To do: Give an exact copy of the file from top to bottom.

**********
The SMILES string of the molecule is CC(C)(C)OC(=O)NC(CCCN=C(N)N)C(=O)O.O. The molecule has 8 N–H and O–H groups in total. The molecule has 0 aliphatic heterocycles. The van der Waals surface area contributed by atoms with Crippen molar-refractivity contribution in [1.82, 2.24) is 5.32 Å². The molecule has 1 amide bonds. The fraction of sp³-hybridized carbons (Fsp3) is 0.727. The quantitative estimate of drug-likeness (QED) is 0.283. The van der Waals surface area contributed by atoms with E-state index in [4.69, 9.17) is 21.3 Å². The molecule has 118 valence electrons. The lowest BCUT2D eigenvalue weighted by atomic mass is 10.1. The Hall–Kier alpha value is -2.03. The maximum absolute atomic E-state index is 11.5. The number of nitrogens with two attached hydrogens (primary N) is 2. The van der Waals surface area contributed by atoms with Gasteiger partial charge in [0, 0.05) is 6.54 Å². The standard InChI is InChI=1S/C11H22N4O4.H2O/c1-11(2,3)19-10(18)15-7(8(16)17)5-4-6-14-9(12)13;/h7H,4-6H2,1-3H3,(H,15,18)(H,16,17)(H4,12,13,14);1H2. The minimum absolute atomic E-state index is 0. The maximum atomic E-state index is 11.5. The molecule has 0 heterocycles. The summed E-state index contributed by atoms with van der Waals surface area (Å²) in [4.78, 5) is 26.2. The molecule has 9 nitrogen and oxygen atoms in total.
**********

The SMILES string of the molecule is CC(C)(C)OC(=O)NC(CCCN=C(N)N)C(=O)O.O. The molecule has 8 N–H and O–H groups in total. The molecule has 0 aliphatic heterocycles. The van der Waals surface area contributed by atoms with Crippen molar-refractivity contribution in [1.82, 2.24) is 5.32 Å². The molecule has 1 amide bonds. The fraction of sp³-hybridized carbons (Fsp3) is 0.727. The quantitative estimate of drug-likeness (QED) is 0.283. The van der Waals surface area contributed by atoms with E-state index in [4.69, 9.17) is 21.3 Å². The molecule has 118 valence electrons. The lowest BCUT2D eigenvalue weighted by atomic mass is 10.1. The Hall–Kier alpha value is -2.03. The maximum absolute atomic E-state index is 11.5. The number of nitrogens with two attached hydrogens (primary N) is 2. The van der Waals surface area contributed by atoms with Gasteiger partial charge in [0, 0.05) is 6.54 Å². The standard InChI is InChI=1S/C11H22N4O4.H2O/c1-11(2,3)19-10(18)15-7(8(16)17)5-4-6-14-9(12)13;/h7H,4-6H2,1-3H3,(H,15,18)(H,16,17)(H4,12,13,14);1H2. The minimum absolute atomic E-state index is 0. The maximum atomic E-state index is 11.5. The molecule has 0 heterocycles. The summed E-state index contributed by atoms with van der Waals surface area (Å²) in [4.78, 5) is 26.2. The molecule has 9 nitrogen and oxygen atoms in total.